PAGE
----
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My brains aren't scrambled

   Blood SausageI used to like Grandpa’s home made sausage. This was usually made in the basement. When I was small, I was not allowed around when the actual process took place. It did not matter, the taste was worth the wait. It wasn't made often, appeared to be a lot of work as even Grandma had to help. When I reached the ripe old age of 6 I was allowed to watch for the first time.  There was this mixture of meat and spices in a large bowl, and these ‘stringy tubes’ hanging from a rope attached to the basement rafters. Like a row of Christmas lights with tinsel hanging down. The mixture was made with a lot of liquid. Grandpa would take one of the tubes, grab handfuls of the mixture and carefully using his index and pointer fingers stuff it into an open end. Ah hah.  Now I see a sort of rope began to form, a snake if you like. After using some string to tie each end, we now had something that looked like a ‘hotdog’ about two feet long.

 

I got very inquisitive and started asking questions. Big mistake. “What’s that liquid?” “Blood.” Grandpa would say.  Whose blood I wondered. I began feeling a bit odd in the pit of my stomach. “What are those tubes?” I asked. “Intestines” came the reply. “Intestines?”. “Yes”. “Whose intestines?”  I asked.   (Good Lord I hope they are not Jonny's I thought).  That was my second mistake. “Pig”. “Pig?” (Those cute little pink porky pigs I thought).  “Yes, they are pig intestines. This is blood sausage”, said Grandpa. I never ate that again.

 

 

 

Burgers but no fries:  Friday evening was the only day of the week I saw POP do any cooking. This of course was with Mom's permission.  Not the kind of permission you had to ask for, but a kind of “understood” permission. It was also the only night he watched TV. This was something he & I did together. I don’t remember ever playing with Grandpa, not like he would get down on the ground with me, but never-the-less there were very special things that just the two of us did together. One of these were watching the Friday night fights. Fishing was the other one and is a story for later.  He would sit in the chair in the living room, just in front of the TV, and I would sit on the foot stool right next to him. Gillette sponsored the fights so you had to watch the commercials before the fight began. "LOOK SHARP, FEEL SHARP, STAY SHARP" went the commercial advertising razor blades. And "FOAMY, THE SHAVE CREAM for real men". We rarely missed the fights in those days. Sometimes I would comb Grandpa’s hair while he was watched TV.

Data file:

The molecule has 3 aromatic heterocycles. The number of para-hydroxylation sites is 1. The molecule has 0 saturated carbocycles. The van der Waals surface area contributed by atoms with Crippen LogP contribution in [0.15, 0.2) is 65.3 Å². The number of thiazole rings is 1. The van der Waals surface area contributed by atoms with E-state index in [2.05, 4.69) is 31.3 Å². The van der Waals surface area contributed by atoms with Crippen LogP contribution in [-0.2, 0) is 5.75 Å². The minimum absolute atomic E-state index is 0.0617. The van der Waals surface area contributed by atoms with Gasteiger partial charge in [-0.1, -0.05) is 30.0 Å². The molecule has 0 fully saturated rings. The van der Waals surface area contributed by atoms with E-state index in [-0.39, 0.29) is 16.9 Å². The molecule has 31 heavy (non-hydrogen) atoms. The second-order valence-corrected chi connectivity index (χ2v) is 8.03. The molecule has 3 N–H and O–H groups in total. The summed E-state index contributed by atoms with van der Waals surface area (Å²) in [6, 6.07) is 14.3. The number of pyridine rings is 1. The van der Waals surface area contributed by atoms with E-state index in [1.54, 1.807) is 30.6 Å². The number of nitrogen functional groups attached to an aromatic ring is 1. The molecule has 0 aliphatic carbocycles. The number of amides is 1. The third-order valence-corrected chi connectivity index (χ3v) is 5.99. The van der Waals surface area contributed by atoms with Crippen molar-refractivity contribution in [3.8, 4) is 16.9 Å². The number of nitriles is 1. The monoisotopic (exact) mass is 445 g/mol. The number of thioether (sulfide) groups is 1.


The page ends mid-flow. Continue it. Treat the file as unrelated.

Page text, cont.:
Why are my brains not scrambled?  

"Pop" (as I sometimes called him) combs his hair straight back. If you pushed it all forward, it was pretty long, down to his eyes but he never did that. I think he liked my attention. This one Friday night I especially remember. Mom sent me downstairs to get Pop as the fights were on. I then followed him up the basement stairs. I used to stick to him like glue. He went up the first step, then I went up one, then he went up another and I went up another. A pretty simple arrangement, even for a 6 year old. I only came up to his waistline, so as I followed him up I was looking down at the steps, I new where I was going. The problem was Grandpa didn’t know where HE was going. After seven steps, when he got to the landing, he stopped. Of course, I didn’t. Well my feet wouldn’t quite fit on the same step as Grandpa’s and they couldn’t go back to where they came from. I don’t remember if I tumbled back down the steps, or just kind of zoomed backwards not touching a step on the way down, feet and legs outstretched in front of me.

 

The basement brick wall had stopped my fall. I thought my head hit the brick, as I was sitting butt first, back against the wall, with my feet resting on the first step. Grandma saw me first. CARL!! That’s a voice I didn’t hear too often. Grandpa turned around and they both came running down. “ARE YOU OK?” Well I must somehow not have hit my head, there wasn’t any ringing or pain in it and there wasn’t a ‘spot’ in the back that was hurting. In this particular case I was one lucky lad. Didn’t feel a thing. I got up, went up the stairs like nothing had happened.   I was a little shaky but this was Friday night fights night. A guardian angel looking out for me perhaps?  There were three instances in my childhood where I could have been injured for life.  This was one of them. 

 

The hamburgers that night were good. Pop had a procedure he used. "You have to make them just right". As he explained I listened intently. "You take a small amount of mixture and form a ball". This was slightly larger than a golf ball but nowhere near the size of a baseball. "Then with the griddle very hot, you use the spatula and smash the ball until it is very flat and starts to crisp up. Then you flip it over and do the same thing". We ate in front of the TV. A very special night indeed.   

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